Sunday, February 21, 2010

Even more on babies


I've always thought that my life would make an excellent sit-com.  There are times when I simply pause, think about how things are going, and I just want to do a laugh-or-cry thing.  Mostly cry.

My family seems to provide an endless supply of material for The Web Girl Show.  My mother and siblings and extended family are a jumble of crazy, slightly self-centered wackies.  The are also well-meaning and generous to a fault, and I love them all to pieces, but they do make me insane sometimes.  Our current crisis is: what shall we name The Child That We Don't Have.

My Mom and siblings know that we are going to do IVF, because, well, I don't see why this is shameful (big difference to me between private and shameful), and they are my family. Understanding our need for privacy and the fact that I am currently being pumped full of mood-altering hormones, they are mostly staying out of it, except for occasionally emailing me some annoying article about assisted fertility or (equally annoying) asking how things are going.  But this week, my Mom called.

"I've been thinking about what you should call the baby."
"Mom, there is no baby yet.  There might not be a baby.  Can we not have this conversation now?"
"You need to think about these things.  There will be a baby, God willing.  Don't worry about that."

Good grief.

So if The Child That We Don't Have is a boy, his name is a no-brainer.  My Dad passed away several years ago and naming a son after him would be an incredible comfort to me.  No one expects me to do any differently.  My husband totally agrees.  My father also had a very nice name.  I sometimes think it would be weird to call my son by my father's name, because that when I say it, I think of no one but my father.  But I'm sure that will pass with time.

Given that if the The Child That We Don't Have is a male, his name is not really negotiable, I told my husband that if the The Child That We Don't Have is a female, he could pick the name (but I still retain veto power).  Truth is, most of my relatives that have passed away already have descendants with their names...same thing on my husband'sside.  Picking a daughter's name doesn't seem that urgent to me, as long as it's a pretty, meaningful, Jewish name.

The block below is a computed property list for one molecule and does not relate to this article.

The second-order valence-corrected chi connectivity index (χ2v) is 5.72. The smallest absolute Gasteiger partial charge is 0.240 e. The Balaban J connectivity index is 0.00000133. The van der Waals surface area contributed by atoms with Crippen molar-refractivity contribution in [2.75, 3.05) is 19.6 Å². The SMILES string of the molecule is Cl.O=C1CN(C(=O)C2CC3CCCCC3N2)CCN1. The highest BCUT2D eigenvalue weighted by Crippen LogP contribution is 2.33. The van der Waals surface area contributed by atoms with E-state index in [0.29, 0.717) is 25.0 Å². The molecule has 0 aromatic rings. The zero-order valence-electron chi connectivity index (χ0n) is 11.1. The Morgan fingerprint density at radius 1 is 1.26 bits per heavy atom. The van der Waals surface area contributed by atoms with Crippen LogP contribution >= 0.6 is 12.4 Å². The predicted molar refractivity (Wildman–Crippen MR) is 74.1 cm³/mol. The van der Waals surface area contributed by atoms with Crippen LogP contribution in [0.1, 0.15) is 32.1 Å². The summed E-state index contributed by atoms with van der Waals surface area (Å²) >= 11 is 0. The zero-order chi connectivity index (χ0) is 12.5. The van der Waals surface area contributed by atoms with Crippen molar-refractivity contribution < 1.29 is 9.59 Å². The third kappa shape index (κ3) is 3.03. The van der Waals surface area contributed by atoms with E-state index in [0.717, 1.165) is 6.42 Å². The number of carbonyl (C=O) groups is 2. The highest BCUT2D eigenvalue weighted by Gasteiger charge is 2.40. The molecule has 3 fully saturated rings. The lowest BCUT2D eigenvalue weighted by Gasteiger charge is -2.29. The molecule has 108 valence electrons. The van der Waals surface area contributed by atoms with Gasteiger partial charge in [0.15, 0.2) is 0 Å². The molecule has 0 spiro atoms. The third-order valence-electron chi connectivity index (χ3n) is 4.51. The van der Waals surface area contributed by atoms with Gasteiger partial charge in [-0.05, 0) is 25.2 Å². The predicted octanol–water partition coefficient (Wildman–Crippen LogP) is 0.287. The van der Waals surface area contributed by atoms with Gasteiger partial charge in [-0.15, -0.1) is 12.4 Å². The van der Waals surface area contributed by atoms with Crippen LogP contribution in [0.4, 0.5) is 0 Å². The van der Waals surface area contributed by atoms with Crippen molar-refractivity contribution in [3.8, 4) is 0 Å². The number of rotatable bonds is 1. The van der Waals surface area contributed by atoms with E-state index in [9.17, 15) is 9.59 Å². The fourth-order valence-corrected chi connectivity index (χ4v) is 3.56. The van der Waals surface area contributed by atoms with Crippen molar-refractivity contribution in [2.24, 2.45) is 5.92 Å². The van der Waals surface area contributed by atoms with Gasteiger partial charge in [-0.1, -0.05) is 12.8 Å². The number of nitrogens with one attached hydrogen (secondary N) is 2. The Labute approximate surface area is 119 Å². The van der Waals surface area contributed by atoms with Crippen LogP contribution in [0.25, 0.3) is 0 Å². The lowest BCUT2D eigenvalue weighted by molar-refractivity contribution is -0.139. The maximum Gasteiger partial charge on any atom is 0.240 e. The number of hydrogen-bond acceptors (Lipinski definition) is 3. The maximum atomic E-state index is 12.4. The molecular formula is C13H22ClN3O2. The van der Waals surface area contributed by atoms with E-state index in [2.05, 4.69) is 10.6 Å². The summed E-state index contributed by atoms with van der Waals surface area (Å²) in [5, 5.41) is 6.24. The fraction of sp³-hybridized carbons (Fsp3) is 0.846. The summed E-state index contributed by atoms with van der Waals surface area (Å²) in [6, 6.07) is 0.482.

Enter Mom.  Mom has a list.  A list of female, deceased relatives after whom we are not to name The Child That We Don't Have.  Some very definite ideas of female, deceased relatives after whom we are to name The Child That We Don't Have, in a very definite order (first name, middle name).  My Mom doesn't make that many requests of me, and I'm a little torn up about this.  I"m sort of pushing the whole thing aside, as frankly, the IVF issue alone has me so tense and nervous, that I'm not even thinking about the aftermath.  When I tell my husband about this, he laughs and says he hopes this will be our biggest problem.

I can sometimes visualize The Child That We Don't Have.  It's sort of genderless and very cute, a total love magnet.  I can picture myself lugging it to shul in one of those jogger strollers.  I can picture us bringing it home from the hospital, losing myself in being its mother, not giving a damn about work or the stock market or clients or bills.  I can picture skyping his/her little image to my Mom and in-laws.  I can picture a lot of things, when I let myself.  I don't often let myself.  Statistically, my chances of having The Child That We Don't Have are not too great.

I have never been so scared in my whole life.

1 comment:

MK said...

Ah yes, the baby name game. After 13 years without children, I can totally sympathize. My father a"h wanted us to name a girl after his mother, but we (I mostly) refused for the foolish reason that I didn't like her. I feel bad about it every time I think of him, but I don't regret the choice we did make.
My wife choose the names for our first twins. I figured after what she'd been through, she deserved to get both names. The next baby, my mother-in-law pleaded with me to name her after her mother. Now she admitted she was being "piggy", but that this would be the only oppertunity for her mother to have a "name". So I said to her, "OK, but the next one is mine.". Now after 13 years and uncounted procedures, etc. our chances of another one baby were slim-to-none. But Hashem was very good to us, and we had another baby girl. Naturally. No doctors. No drugs. No procedures. We call her our "miracle" baby. (Not that they all aren't miracles). I firmly believe that we were granted this gift because I gave my mother-in-law her wish.

Chazal say that naming babies involves a bit of n'vuah, so don't worry about the name, it'll come to you. Soon.